The book's audience is young adolescents, so that undergraduates (and their professors) will enjoy the prose without feeling like they are reading a "mere" children's book. Indeed, the foregrounding of the many scenes of sibling rivalry, exasperated teachers, and misbehaving pet dogs against the omnipresent background of wartime battles, worries of the fate of conscripted military friends and family members, and consistent references to all German citizens sacrificing for the nation make this novel one that permits the reader of any age the possibility of imagining the everyday lives of families amidst the everyday realities of war. In this particular volume, for instance, Nesthäkchen suffers the temporary absence of both her parents--her mother left for England to visit relatives and cannot return or send uncensored letters, while her father treats German soldiers in France. Left in the care of a maternal grandmother overwhelmed by caring for three children, a cynical family cook who sees the war in terms of what it will cost the people, and a doting nanny, Nesthäkchen gets caught up in many discussions about national duty, understanding the objectives of the war, and what her own role should be as a young woman. In what is, according to Lehrer, a theme about evolving gender roles for boys and girls in the series, Nesthäkchen gets caught up in her brothers' zealous patriotism for the war cause, even lamenting bitterly that her feminine role of knitting socks for soldiers is not nearly as exciting as her brothers' more soldier-like duties. This sort of scene is not any sort of feminist manifesto by the author; rather, it is a reflection of how tensions surrounding male and females' places in society played out in small, rather ordinary moments that are, in fact, quite extraordinary.
Concerning the background of the war itself, Ury assumed a level of knowledge about battles in World War I that not every undergraduate today will have. For this reason, the numerous footnotes with information about particular remarks made by the characters or the author are enormously helpful. One chapter about food shortages claimed that Germany made extensive plans to husband supplies in order for the country to "hold out for years if necessary" (p. 144). Lehrer corrects this statement in a paragraph-long, well-written footnote about the fact that Germany made no such plans and the resulting numbers of deaths due to starvation and malnutrition. The footnotes provide more than additional information, however; they allow for discussions in class about why the author made certain, incorrect assumptions. Did she believe the government's information at the time, or were such statements merely useful for her storyline? Make no mistake: Ury wrote a book with a female protagonist for a female audience. Male undergraduates may not be able to relate to the very girlish feel of the story. Even so, Lehrer's many instances of inserting "history" into the story make this book accessible to all readers...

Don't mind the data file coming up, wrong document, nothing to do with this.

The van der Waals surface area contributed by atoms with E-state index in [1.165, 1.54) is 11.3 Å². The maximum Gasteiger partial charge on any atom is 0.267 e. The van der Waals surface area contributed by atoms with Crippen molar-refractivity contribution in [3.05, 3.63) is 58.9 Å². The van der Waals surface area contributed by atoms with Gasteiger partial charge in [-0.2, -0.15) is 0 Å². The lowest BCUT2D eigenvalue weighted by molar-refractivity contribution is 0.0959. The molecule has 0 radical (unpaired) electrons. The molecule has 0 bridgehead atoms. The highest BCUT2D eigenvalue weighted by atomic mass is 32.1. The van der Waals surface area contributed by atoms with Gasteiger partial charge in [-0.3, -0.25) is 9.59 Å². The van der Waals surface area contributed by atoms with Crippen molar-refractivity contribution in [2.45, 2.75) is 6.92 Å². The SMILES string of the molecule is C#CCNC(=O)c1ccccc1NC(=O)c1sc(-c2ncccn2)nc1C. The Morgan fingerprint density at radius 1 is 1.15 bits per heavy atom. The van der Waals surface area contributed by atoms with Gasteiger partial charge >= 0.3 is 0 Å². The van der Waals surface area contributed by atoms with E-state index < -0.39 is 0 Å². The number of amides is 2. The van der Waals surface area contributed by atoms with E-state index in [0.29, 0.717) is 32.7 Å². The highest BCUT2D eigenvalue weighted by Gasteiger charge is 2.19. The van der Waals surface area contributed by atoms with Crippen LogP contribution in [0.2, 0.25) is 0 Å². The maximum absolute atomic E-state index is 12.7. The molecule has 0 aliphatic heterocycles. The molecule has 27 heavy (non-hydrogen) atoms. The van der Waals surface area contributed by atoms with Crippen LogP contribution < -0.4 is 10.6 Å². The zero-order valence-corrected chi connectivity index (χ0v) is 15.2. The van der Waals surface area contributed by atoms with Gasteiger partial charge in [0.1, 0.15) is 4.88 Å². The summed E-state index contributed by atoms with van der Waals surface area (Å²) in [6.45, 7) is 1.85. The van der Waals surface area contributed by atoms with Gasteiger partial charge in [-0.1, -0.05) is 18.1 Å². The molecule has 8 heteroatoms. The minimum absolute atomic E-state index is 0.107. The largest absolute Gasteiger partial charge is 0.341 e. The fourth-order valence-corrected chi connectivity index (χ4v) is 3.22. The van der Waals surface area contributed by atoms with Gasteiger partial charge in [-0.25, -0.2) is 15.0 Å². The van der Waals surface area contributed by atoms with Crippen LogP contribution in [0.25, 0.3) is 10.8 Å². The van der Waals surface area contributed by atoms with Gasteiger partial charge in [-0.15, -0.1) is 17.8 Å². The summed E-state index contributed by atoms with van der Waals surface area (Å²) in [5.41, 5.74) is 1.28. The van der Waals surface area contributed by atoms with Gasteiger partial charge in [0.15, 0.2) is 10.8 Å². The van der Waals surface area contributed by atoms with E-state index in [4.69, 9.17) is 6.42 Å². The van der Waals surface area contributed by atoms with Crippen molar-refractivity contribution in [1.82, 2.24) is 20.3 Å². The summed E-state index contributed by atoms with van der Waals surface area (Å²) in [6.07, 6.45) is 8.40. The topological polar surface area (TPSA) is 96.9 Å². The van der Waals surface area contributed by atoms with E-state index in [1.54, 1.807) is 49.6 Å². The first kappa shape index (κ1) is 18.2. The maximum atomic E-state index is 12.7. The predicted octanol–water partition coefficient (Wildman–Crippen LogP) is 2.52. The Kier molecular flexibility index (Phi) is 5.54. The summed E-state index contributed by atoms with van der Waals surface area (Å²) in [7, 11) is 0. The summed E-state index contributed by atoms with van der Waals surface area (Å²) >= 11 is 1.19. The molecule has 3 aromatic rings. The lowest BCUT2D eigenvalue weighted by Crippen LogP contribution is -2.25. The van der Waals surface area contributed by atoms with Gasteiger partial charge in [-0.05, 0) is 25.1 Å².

Ury's work has been long overlooked in German history, and Lehrer's annotated translation of this work has made an important contribution to students and scholars of German history who would otherwise not have access to this important genre of literature. I hope that Lehrer's publishers will decide that the other Nesthäkchen books also merit translation.